Instead organize your date around activities which don’t involve much of a physical strain like going to a movie, a concert or an art gallery. If you would like to be in the outdoors, a visit to the zoo or a nature park can be a good idea as these are places where you can rest intermittently and simply enjoy the view. Above all be adaptable and allow your date to set the pace. Depending upon how severely your partner has been affected by polio, he/she may want to walk slower or need to take breaks more often than you are used to. Conversely, they may surprise you with how quick they really are.

Whether or not to discuss

One of the most difficult things about dating someone with a physical disability is to know whether you should talk about it and the same could apply to a person affected by polio. Here it is again best to take your cue from your partner. If he/she brings it up, feel free to discuss your partner’s physical condition. In fact talking about something as significant as a life-threatening experience, can actually bond people together in a relationship. If you are thinking in terms of a relationship, it will help you both to gauge each others values and priorities in life and whether you are mutually compatible. At the same time, resist the urge to ask umpteen number of questions about his/her disease. This will not only make you come off as rude and intrusive but also obsessive about someone else’s disability.

Adopt a positive attitude

In a culture obsessed with physical perfection and beauty, it is hard for polio survivors to maintain a positive self-image, especially if the illness has left them physically disabled. It is likely that from time to time they may start thinking of themselves as somehow inferior to a person with intact limbs and thus as less attractive. So if you are dating someone with polio, it is important that you should say positive things to them. For instance compliment your girlfriend on her hairdo or mention to your boyfriend that the jacket suits him very well. However make it a point not to say anything that you don’t mean deep down in your heart. If you lie, then your partner will see you as insincere and patronizing, traits which are hardly welcome in a meaningful relationship.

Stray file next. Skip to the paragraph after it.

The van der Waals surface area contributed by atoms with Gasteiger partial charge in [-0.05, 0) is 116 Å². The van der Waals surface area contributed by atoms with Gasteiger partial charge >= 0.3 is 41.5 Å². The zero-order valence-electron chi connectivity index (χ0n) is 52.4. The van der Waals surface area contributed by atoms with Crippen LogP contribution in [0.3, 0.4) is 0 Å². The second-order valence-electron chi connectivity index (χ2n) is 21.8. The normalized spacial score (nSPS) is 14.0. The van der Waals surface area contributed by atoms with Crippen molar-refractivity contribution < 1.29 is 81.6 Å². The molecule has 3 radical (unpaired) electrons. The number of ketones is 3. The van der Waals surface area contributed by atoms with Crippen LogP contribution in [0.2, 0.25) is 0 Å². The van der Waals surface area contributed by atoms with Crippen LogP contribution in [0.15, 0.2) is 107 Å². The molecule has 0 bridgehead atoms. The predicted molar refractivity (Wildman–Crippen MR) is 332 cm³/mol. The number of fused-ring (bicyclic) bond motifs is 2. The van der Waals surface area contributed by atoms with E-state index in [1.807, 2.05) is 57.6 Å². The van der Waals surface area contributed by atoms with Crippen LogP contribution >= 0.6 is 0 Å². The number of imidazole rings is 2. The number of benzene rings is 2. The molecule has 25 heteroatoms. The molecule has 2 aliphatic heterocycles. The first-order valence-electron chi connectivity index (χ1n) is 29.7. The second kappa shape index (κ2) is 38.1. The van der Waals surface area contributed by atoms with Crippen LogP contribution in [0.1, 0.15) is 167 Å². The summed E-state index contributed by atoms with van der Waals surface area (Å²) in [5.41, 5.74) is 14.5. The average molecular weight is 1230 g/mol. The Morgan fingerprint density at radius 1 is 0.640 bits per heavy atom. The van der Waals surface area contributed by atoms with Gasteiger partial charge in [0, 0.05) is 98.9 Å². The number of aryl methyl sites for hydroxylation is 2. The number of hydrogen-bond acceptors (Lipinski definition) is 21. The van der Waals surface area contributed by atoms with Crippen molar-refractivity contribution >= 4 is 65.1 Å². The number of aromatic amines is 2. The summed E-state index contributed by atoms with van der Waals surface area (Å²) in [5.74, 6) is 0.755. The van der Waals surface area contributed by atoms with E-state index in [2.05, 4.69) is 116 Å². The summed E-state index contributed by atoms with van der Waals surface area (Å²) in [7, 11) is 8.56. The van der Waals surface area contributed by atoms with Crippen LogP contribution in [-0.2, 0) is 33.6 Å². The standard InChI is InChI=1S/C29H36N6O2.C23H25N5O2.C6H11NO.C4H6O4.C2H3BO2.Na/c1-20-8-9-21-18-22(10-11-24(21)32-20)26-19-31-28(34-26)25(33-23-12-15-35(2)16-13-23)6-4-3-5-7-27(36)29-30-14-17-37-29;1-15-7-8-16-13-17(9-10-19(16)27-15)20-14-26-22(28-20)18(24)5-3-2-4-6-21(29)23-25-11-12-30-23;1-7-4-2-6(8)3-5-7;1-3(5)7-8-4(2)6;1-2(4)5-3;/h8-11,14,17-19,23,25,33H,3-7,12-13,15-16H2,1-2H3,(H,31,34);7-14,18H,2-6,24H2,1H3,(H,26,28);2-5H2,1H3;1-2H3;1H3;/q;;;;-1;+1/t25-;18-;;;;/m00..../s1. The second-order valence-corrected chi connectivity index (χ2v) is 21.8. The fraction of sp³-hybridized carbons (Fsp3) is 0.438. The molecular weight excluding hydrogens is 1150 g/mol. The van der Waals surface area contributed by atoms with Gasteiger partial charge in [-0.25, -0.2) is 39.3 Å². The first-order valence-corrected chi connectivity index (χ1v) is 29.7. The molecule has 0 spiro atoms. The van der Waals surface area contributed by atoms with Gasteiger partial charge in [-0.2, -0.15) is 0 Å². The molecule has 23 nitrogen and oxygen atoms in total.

Take it slow

When dating someone with polio, don’t be in a rush to move things forward. Allow the relationship to develop at its own pace and avoid trying to force anything, especially intimacy, too soon. Though sexual intercourse is possible even after polio, the exact nature of the condition will determine the extent a polio survivor can enjoy normal sexual life. Even if your partner is only partially disabled and not significantly paralyzed, he/she may be still be wary of their physical appearance in an intimate situation. Since notions of self-hood in human society are so intricately wound up with physical perfection, your partner may be hesitant to move your relationship to the intimate level. Also there may be trust issues wherein your partner may be hesitant to allow him/herself to open up to you for fear of being vulnerable or rejected.

In the end, approach a relationship with a polio survivor like one with any other person. If you are dating him/her, let it not be just for their condition, but because of the person he/she is on the whole.